“This is what Aldo Leopold was talking about,” said Goebel. “Very few lands are using this approach. If we had a better understanding, we could pull more carbon out of the atmosphere. There are a whole list of things people could do to enhance the land but it’s a small portion of people who do this.”
The video continues with a successful consensus building project Goebel worked on several years ago in West Africa. Seven ethnic groups were known for violent conflicts between them, all having to do with land issues. Through talk, dialogue, and listening in a safe environment, the tribes learned to respect different viewpoints.
He challenged the tribes to increase food production by 50 percent – an amount that seemed impossible to them without western technology. The tribes first examined and then expanded their limiting beliefs and came up with a lot of new ideas to break beyond the impossible. These ideas included rotational grazing, diversifying crops, allowing land to lay fallow for periods of time, planting leguminous trees, intercropping, and building contour barriers.
Fifteen months later, the villagers had increased foodproduction by 78 percent. Benefits were more efficient food production, improved root system growth, and increased carbon capture. After two years of learning to work together, the tribes were able to eliminate violent conflict.
In yet another example using the powers of community consensus, Goebel helped Montana ranchers find solutions for increasing capacity, and bringing young people back to the land. Benefits included increased profitability, improved soil health, increased crop yields, and better water retention.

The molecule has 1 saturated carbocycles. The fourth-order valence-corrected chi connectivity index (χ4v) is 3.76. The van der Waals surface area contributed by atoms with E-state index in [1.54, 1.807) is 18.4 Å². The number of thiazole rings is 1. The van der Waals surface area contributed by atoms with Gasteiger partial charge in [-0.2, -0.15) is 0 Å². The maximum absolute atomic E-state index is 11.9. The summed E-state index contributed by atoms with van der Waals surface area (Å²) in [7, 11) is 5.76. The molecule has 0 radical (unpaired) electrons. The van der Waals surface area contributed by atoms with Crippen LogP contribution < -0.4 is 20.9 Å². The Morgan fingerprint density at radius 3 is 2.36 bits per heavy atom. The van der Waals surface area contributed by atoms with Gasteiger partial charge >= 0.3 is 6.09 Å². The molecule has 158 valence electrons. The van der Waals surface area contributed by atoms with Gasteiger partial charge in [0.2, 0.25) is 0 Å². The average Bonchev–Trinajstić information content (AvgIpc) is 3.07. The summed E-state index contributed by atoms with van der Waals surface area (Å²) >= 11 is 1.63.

Through the process of building skills relevant to people locally, building capacity (by training the trainers), ranchers and villagers were able to improve land, agricultural health, and community livelihoods. All of this resulted in storing more carbon in plants and soils.
The video closes with an all time favorite climate comic: “What if it’s a big hoax and we create a better world for nothing?”
We have everything to gain here. If the result for all this work is more energy independence, clean energy, green jobs, livable cities, sustainability, clean air and water, healthy children, etc. Can that really be a bad thing?
From the Community Consensus Institute video’s overall message, a sense of urgency emerges with these questions: how do we take care of the land, and how do we do it faster? Through this consensus process, we can expand adoption of good conservation all over the world.
The idea for the Community Consensus Institute is very simple yet brilliant. The program would create learning centers all over the world and get people working together to solve conservation, land, and climate issues using community consensus in small groups. Next steps are to turn up the dial and accelerate global change. To find out more about this project stay tuned or visit Aboutlistening.com.
Author: Kathryn Thomsen
Founder of Hundredgivers, a nonprofit supporting and accelerating sustainability initiatives benefiting local and global communities. In addition to social entrepreneur, Kathryn is a consultant, researcher, writer, communicator and urban farmer. She collaborates with individuals, organizations, and businesses to evaluate and develop climate change, clean energy, and sustainability strategies and programs.